crew drills exercises: please share with us any findings, what you learned.

Producer will do the final presentation, showing the temp strip board and a brief
resume of it.

Students will make presentations to the faculty in the following order:

1. The Producer will introduce the title of the film, and the crew positions held by every student in Director’s Prep. This should be done quickly, and without formality; it’s intended to give the faculty an orientation to who is doing what.

2. The Director will present a outcomes of concept prep, and what has changed/has been achieved. Then a quick visual pitch of the story to the faculty. The Pitch should be in story order and be supported by visual slide, which illustrate the essence of the directors vision for each moment of the pitch. The director will also present their casting choices, with audition videos ideally, exercise and only as last resource with stills.

Remember that these are images that you have found and or created for visually illustrating your pitch of the story. The images are meant be representational of “key story beats” to illustrate and evoke the feeling of the moment in your story.

The most important thing is that you TELL the story as a storytelling, using the images as background support for your PITCH.

3. The Production Designer will continue to present a brief visual illustration of the major design aspects as it relates to the world and characters of the film.

The presentation will begin with the world in which the story takes place. The presentation should include:

  • Photos representing the locale of the story.
  • Photos of every actual location the action will occur.
  • Photos of any key elements (such as picture vehicles).

After locations, the Production Designer will present photos and/or actual examples of key props/set dressings and the wardrobe for the main characters, with a focus on how the wardrobe helps illustrate the history, emotional construction and objectives of each main character. The presentation should include:

  • Photos or illustrations of the characters wardrobe/hair/makeup.
  • Any particularly relevant props and/or set dressing.

The Production Designer’s presentation should emphasize how the design of the world will illustrate – or serve – the overall expression of the story and its main characters (who they are and what they want).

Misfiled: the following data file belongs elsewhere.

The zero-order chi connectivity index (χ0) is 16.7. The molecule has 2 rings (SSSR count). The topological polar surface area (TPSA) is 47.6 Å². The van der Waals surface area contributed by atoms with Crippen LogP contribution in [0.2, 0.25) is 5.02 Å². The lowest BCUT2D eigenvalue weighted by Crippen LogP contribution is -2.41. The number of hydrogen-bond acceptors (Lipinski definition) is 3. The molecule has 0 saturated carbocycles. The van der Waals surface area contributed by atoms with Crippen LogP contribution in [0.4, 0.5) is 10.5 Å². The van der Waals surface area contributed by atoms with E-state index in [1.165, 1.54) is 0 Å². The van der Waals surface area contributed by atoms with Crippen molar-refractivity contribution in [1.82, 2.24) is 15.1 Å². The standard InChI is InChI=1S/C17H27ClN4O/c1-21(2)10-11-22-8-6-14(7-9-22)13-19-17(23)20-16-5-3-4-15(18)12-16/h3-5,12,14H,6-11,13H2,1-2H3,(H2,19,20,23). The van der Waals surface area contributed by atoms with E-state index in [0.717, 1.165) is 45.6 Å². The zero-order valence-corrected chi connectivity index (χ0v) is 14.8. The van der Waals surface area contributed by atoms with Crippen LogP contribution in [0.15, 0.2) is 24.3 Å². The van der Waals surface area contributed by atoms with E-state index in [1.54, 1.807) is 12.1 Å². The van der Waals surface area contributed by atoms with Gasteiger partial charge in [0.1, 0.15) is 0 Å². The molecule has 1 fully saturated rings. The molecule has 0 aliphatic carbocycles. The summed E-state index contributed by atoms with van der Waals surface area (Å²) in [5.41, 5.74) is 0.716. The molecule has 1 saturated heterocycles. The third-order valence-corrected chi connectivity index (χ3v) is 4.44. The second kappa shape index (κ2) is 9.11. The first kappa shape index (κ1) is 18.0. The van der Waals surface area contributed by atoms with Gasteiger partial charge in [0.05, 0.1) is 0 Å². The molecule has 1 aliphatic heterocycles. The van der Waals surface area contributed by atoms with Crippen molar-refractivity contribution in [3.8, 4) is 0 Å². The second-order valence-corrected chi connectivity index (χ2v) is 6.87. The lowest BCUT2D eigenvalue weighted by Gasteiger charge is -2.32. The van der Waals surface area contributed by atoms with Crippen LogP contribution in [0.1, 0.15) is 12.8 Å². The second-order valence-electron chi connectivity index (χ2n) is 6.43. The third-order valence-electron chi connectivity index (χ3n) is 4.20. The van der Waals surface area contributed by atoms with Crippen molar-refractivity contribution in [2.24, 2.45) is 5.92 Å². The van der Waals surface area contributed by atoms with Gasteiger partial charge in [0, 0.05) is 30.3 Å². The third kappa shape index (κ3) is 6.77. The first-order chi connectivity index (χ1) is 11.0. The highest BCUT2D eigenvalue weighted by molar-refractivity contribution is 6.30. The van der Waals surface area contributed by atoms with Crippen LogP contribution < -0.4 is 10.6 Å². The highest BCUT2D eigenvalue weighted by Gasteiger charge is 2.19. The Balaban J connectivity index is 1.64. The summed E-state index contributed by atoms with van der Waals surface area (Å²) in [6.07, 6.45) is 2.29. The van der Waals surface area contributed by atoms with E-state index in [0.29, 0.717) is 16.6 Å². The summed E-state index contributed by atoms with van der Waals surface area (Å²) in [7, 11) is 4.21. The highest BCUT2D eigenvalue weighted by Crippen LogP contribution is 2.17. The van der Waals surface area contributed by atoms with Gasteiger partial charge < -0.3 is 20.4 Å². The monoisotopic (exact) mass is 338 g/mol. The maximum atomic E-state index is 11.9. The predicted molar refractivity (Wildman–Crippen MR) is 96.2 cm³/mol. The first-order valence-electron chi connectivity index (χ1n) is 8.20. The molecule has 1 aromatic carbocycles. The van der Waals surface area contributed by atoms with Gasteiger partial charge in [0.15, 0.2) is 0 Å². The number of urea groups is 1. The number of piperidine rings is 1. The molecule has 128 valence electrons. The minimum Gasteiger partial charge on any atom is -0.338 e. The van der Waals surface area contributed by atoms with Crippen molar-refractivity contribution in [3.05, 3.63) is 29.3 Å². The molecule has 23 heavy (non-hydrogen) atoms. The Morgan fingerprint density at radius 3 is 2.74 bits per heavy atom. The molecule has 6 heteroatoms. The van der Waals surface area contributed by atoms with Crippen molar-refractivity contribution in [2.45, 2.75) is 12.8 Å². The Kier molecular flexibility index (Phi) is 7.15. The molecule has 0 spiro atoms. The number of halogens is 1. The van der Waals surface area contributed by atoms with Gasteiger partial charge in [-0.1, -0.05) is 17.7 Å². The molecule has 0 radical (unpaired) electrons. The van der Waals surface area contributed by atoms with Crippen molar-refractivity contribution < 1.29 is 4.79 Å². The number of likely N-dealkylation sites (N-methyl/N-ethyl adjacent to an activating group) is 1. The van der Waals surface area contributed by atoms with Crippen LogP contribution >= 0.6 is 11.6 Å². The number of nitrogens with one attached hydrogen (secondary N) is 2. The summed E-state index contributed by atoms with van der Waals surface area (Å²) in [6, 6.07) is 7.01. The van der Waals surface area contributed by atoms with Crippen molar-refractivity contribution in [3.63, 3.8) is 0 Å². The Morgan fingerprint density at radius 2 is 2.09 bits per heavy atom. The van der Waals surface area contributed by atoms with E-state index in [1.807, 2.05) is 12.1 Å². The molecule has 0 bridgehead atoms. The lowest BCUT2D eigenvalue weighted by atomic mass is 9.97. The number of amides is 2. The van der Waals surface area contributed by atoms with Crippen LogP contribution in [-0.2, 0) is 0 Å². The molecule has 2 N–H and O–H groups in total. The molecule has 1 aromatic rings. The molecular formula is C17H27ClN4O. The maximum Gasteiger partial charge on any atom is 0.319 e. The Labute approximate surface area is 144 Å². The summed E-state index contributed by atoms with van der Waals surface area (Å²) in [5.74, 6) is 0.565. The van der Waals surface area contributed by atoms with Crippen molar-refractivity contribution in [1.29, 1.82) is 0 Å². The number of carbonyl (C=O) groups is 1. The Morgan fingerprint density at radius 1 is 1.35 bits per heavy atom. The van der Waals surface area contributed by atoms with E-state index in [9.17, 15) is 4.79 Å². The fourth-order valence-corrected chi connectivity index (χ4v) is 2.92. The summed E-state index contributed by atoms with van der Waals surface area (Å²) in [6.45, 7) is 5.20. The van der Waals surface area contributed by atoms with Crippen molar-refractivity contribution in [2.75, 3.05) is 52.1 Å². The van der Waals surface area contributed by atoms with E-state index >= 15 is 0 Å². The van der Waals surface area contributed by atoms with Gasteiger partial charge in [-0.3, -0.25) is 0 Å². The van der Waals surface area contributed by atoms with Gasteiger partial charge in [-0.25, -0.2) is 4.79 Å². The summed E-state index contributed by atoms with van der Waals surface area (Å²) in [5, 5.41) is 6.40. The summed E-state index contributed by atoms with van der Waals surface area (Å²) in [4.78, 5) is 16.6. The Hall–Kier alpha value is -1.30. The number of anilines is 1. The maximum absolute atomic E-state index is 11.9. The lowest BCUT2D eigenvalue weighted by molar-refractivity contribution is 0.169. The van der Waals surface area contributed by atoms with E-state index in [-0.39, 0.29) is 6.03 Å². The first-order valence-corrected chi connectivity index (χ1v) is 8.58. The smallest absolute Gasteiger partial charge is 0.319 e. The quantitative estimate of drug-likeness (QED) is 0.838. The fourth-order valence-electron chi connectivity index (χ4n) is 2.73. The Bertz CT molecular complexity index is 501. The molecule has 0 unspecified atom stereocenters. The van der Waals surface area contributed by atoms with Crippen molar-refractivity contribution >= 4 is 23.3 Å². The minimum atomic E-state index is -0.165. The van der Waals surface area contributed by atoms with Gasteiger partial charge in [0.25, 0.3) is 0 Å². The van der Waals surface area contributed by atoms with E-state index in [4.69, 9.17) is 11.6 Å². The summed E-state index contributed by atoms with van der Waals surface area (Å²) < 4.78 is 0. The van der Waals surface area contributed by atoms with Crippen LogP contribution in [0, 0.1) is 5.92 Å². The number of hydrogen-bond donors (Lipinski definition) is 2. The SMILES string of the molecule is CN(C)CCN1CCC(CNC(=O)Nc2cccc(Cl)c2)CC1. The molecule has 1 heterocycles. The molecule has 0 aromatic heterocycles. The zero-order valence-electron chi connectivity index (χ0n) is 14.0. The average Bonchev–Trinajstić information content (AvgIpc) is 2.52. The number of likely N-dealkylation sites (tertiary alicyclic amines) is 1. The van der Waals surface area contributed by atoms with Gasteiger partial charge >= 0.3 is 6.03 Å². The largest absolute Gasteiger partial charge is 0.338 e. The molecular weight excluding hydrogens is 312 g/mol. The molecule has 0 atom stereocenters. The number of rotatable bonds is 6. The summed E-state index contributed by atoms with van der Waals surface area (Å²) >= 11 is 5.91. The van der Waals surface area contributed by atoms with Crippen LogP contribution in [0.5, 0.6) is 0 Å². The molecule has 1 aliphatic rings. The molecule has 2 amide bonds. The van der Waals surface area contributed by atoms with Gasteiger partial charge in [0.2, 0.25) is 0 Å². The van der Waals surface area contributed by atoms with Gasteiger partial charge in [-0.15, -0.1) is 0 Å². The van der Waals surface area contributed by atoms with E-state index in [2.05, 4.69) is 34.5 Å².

4. The Cinematographer will present a three-to-four minute illustration of the “Cinematographic Plan” of the film. To show found and/or created photos and videos (including the Cassavetes workshop scene), the Cinematographer will demonstrate how color, light, shadow and visual language will illustrate the story. The presentation should include:

  • Visual References: Present an illustration of the visual plan for the film. You may also include movie clips (website link), paintings, stills, artwork, AC articles, anything that visually echoes the story’s look/visual mood. These references should reflect lighting ideas, contrast ratios, color, camera movement and shot design.
  • Mood: In writing, identify the emotional intent of the film and be prepared to explain the visual elements you plan on incorporating in your cinematography that support the emotional intent of the director. Describe any changes in mood and how you plan to support, enhance, underscore visually.
  • Format: Please describe your format choice/s. Please delineate your reasons behind each format choice. This applies to both framing formats (16×9(spherical), 2.4:1(widescreen) and digital capture formats (4k, 2k, DSLR, RED Lake, Etc.). Note any camera systems utilized other than RED should be a colored storyboard to indicate VFX and be prepared to discuss the story-based reasonings of this additional camera system.
  • Color Temperature Plan: Describe all the different lighting environments and the scene(s) that are set within that environment. For each of these major environments, write a brief description of how you plan to balance the scene/sequence’s color temperature.